Seemingly outfitted in sleek tuxedos—from their webbed toes to the tip of their flippers—African penguins are always dressed for the occasion. For Lucas, a four-year old penguin at the San Diego Zoo, snazzy new shoes are taking his dapper look to the next level. However, the rubber and neoprene booties aren’t “statement” shoes. In fact, they’re quite the opposite. Lucas’s new orthopedic footwear could be the key to helping him fit in with his colony.
The Rose Parade gives San Diego Zoo Wildlife Alliance an incredible opportunity to bring our conservation message of hope to a global audience, empowering viewers to join us in making a meaningful difference for wildlife, people, and the planet we all share. Through this larger-than-life storytelling opportunity, we spark the imagination and touch the hearts of countless allies around the globe, inviting them to save, protect, and care for wildlife worldwide and to join us in our commitment to a world where all life thrives.
From up-close encounters with a myriad of wondrous wildlife, to the treehouse and “splashy” water play area, the San Diego Zoo’s Wildlife Explorers Basecamp isn’t meant to be seen—it’s to be experienced. The most significant expansion in the Zoo’s 106-year history, this immersive new world takes you into four unique ecosystems— and introduces you to the species that call them home.
The summer bushfires of 2019–2020—christened the “Black Summer of Fire”—dealt a deadly blow to Australia’s iconic koalas. In the Blue Mountains, west of Sydney, an out-of-control mega-blaze tore through the ancient bush, burning a staggering 80 percent of the World Heritage Area and heavily impacting the koalas there. Once a thriving community of 3 to 4 million, koala numbers are now as low as 300,000—and conservation scientists predict that koalas may be extinct in New South Wales by 2050. Saving each and every koala population is vital to their survival as a species.
While a large portion of the Sumatran tiger population lives within the protection of national parks, up to 70 percent of Sumatran tiger habitat lies outside this protected area network. This means that substantial numbers of Sumatran tigers may live in heavily isolated, non-protected, marginal habitats—leading to a high incidence of interaction with people.
Physician scientist. Wildlife conservationist. Visionary leader. Family man. The inimitable Dr. Kurt Benirschke (“Dr. B”) was a trailblazer—passionate about gathering and sharing knowledge to make the world a better place for both people and wildlife. Whether he was sneaking vital veterinary medicine through Checkpoint Charlie into East Germany or flying through a raging thunderstorm in a single-engine plane to pick up chromosome samples in Paraguay, Dr. B was dedicated to solving problems and exploring ideas that would transform both human and veterinary science.
Native to the dry, sandy regions of North Africa, the fennec fox Vulpes zerda is the smallest fox species, measuring about 15 inches long (plus an 8-inch tail) and weighing about 3 pounds. Large, dark eyes sit atop the fox’s tiny, pointed face, which is framed by those characteristic jumbo-size ears. At the San Diego Zoo's Wildlife Explorers Base Camp, within the Desert Dunes Habitat, you will see the amazing, adorable Fennec Fox!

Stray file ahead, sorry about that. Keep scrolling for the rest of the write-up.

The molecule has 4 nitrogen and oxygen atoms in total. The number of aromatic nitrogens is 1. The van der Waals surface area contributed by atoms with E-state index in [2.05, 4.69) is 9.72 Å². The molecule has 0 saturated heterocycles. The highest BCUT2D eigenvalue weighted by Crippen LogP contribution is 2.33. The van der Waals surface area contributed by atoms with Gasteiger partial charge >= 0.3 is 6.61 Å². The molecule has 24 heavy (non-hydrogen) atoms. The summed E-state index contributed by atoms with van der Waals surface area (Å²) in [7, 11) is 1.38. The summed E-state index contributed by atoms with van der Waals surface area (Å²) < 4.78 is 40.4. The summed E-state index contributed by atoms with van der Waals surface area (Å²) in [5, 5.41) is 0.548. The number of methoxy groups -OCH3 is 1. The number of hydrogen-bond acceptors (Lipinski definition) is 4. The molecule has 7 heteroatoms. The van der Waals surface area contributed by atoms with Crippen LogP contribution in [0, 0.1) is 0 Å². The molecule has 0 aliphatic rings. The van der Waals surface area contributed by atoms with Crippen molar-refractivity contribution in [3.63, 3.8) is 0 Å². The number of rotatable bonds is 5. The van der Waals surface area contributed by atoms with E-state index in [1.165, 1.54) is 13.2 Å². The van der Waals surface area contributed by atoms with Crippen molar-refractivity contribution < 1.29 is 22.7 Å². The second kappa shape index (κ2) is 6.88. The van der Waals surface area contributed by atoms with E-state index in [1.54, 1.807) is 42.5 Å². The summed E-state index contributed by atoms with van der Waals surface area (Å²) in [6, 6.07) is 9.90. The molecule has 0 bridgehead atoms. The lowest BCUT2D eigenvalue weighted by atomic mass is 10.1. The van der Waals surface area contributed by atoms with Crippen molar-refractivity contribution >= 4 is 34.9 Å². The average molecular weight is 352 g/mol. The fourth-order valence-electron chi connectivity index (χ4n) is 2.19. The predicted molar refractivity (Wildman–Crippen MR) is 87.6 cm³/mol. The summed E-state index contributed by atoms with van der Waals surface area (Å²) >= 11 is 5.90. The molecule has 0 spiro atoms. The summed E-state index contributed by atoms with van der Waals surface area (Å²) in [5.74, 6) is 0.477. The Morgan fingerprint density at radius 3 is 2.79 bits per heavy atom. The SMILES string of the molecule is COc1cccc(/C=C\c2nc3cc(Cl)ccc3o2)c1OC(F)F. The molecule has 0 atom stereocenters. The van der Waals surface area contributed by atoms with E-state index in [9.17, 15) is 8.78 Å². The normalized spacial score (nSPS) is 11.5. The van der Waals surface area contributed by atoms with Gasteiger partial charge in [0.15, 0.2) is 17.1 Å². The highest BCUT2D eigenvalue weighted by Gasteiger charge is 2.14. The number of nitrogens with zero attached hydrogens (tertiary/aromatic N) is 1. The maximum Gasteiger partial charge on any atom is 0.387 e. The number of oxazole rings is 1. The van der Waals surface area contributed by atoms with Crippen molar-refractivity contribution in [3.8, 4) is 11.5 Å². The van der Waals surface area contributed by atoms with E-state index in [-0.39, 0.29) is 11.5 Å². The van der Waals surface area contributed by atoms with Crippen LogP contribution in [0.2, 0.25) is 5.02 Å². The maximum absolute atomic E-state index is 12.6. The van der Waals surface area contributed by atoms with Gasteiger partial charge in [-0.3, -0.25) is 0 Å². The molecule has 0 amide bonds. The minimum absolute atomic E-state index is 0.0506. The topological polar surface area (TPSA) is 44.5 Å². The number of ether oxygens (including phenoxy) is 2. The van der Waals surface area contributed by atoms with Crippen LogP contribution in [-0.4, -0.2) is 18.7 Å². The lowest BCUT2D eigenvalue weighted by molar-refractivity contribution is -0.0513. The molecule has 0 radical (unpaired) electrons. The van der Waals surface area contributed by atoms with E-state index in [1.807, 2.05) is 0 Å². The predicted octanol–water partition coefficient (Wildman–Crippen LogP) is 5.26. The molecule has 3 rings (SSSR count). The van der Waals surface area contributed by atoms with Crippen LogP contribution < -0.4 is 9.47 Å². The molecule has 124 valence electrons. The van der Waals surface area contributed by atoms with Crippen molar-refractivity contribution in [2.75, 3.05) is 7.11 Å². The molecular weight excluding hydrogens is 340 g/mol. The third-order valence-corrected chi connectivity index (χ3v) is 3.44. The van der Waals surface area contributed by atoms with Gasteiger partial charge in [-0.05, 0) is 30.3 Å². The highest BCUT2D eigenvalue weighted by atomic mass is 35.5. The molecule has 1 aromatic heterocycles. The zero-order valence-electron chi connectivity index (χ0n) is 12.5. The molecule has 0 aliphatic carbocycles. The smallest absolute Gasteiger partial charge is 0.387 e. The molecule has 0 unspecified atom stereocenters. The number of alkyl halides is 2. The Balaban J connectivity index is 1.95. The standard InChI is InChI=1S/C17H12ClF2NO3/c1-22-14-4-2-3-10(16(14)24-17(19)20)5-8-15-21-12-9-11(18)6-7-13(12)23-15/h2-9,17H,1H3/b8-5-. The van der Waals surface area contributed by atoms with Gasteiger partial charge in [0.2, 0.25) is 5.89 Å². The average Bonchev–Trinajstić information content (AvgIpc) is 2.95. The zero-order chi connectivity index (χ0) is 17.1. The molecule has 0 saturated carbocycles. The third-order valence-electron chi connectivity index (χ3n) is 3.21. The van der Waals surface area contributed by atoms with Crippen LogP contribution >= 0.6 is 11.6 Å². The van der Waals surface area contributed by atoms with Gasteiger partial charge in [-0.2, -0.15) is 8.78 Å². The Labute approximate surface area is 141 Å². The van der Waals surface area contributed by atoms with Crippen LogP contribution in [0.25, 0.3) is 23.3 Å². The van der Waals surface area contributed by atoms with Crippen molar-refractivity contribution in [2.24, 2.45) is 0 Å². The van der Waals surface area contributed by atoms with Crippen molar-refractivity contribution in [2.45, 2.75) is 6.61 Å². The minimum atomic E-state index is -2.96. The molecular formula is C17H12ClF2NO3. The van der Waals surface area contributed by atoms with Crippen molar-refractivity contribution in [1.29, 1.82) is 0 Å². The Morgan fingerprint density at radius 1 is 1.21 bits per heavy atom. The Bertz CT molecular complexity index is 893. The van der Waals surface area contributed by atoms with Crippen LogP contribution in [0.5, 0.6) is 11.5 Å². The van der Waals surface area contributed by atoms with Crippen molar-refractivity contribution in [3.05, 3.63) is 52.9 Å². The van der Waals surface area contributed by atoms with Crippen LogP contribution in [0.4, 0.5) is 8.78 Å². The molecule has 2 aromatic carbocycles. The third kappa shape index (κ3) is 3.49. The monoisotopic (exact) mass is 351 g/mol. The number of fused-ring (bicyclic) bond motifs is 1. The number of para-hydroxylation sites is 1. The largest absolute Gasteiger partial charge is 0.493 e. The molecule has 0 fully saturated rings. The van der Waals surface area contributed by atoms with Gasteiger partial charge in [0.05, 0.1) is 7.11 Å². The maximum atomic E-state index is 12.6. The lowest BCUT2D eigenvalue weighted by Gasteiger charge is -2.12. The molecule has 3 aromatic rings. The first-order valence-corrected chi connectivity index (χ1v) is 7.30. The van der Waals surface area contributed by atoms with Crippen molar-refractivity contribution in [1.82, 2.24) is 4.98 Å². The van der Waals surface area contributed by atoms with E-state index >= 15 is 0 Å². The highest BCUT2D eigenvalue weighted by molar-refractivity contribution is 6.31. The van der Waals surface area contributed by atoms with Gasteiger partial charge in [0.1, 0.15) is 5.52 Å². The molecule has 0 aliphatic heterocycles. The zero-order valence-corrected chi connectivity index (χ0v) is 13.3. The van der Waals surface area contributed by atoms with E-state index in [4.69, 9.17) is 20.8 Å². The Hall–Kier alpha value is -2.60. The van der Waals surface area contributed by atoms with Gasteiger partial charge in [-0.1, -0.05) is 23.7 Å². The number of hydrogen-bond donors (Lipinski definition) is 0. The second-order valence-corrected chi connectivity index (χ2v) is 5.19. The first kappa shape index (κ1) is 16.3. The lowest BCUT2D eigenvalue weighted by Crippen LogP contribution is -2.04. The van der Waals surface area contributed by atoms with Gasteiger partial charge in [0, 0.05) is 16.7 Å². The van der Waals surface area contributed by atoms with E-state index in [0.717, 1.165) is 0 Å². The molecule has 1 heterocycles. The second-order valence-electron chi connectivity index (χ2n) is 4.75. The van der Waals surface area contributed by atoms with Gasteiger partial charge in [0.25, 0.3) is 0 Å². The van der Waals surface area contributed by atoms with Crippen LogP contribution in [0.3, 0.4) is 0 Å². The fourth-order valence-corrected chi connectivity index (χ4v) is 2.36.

In 1969, Charles L. “Chuck” Bieler had just started as group sales manager in the marketing department at the San Diego Zoo when a young Joan Embery, who worked in the Children’s Zoo, offered to introduce him to one of the big cats. After some trepidation, he agreed. Walking away from that encounter, he confided to a colleague that he had never petted a lion before. When she realized he wasn’t joking, she whispered back, “I know you are new to the Zoo, Chuck, but the cats with stripes are tigers.”
Eighteen-hundred acres of land in the San Pasqual Valley and a vision of what wildlife conservation could become. That’s what Dr. Charles Schroeder had back in 1969 when we broke ground for the Wild Animal Park, Dr. Schroeder’s “zoo of the future.” As executive director of the Zoological Society of San Diego, Dr. Schroeder had big plans for his “natural environment zoo,” with its expansive, multispecies savanna habitats and revolutionary approach to wildlife management that would forever change what zoos would look like.
When guests see a red panda at the San Diego Zoo, their first reaction is often “what’s that?” What they see is a fiery red-orange and reddish-brown mammal about the size of a large house cat, with a round face, keen eyes, distinctive white and brown markings, a long, fluffy tail, and a fondness for climbing trees. But it’s not a cat. It’s not a fox or a raccoon. And it’s not a bear.
Cameroon’s Ebo forest is one of the last remaining sites inhabited by forest elephants in the entire Gulf of Guinea biodiversity hotspot—the area of tropical Central Africa to the northwest of the Congo basin. Since we first established trail cameras in the forest in 2016, we have gathered a wealth of evidence of African forest elephant Loxodonta cyclotis presence, despite the fact that the cameras are currently restricted to the relatively small area (approximately 40 square kilometers, or roughly 15 square miles) of the Ebo gorilla range.